Sampling Strategies

How many animals to sample, how often to do it, what to look for, and which methods to use may be based upon scientific judgment rather than strictly obeying international guidelines.

Table 11.5 Calculation of Sample Sizes for Health Monitoring of Laboratory Animals.

Nosografic sensitivity(N1)

(Nj) = _ Infected animals reacting in the assay

Infected animals whether reacting or not

The estimated prevalence (p) in the colony p = Infected animals

Total number of animals

The risk ofa false negative result in an infected colony (C)

C = Number of infected colonies tested with a negative result Total number of infected colonies tested

Sample size (S) for colonies with more than 1000 animals

Sample size (S) for colonies with less than 1000 animals

D=Number of infected animals T=Total number of animals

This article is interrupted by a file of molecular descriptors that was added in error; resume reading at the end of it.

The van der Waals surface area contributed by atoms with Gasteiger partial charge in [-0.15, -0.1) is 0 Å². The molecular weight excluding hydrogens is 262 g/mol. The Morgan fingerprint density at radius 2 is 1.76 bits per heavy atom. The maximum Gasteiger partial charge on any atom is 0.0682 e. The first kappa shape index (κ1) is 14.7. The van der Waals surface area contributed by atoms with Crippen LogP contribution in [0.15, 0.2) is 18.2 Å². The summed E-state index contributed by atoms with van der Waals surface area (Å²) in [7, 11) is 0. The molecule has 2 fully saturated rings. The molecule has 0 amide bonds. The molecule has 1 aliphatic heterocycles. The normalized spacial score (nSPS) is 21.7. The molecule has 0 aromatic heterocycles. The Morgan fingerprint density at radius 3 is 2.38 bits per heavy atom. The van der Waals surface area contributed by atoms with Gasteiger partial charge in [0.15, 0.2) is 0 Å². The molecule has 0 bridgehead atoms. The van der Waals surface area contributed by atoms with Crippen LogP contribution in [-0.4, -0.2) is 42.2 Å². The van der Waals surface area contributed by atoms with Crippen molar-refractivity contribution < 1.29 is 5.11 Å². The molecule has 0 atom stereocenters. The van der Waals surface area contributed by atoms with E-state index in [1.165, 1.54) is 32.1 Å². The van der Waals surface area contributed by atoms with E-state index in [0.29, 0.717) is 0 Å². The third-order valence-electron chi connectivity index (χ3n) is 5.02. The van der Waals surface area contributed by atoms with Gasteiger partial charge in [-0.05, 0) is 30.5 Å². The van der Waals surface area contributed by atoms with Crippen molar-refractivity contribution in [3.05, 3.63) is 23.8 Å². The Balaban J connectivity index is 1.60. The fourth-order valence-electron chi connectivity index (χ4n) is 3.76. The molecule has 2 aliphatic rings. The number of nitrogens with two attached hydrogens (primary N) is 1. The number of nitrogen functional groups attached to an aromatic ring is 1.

The prevalence that a certain infection reaches depends on many factors, e.g., the contact between the animals, the resistance of the animals, but characteristics of the agent itself play a major role. The sample size needed to detect a specific agent in a colony therefore depends upon the acceptable risk of a false negative result, the sensitivity of the method applied and the estimated prevalence, that the infection as a minimum would reach if present in the colony (Table 1 1.5).249 As soon as a sample has been taken, it becomes historical. Curiosity only will dictate when to take the next sample. The result of one sampling visualizes whether changes have occurred since the last sampling.

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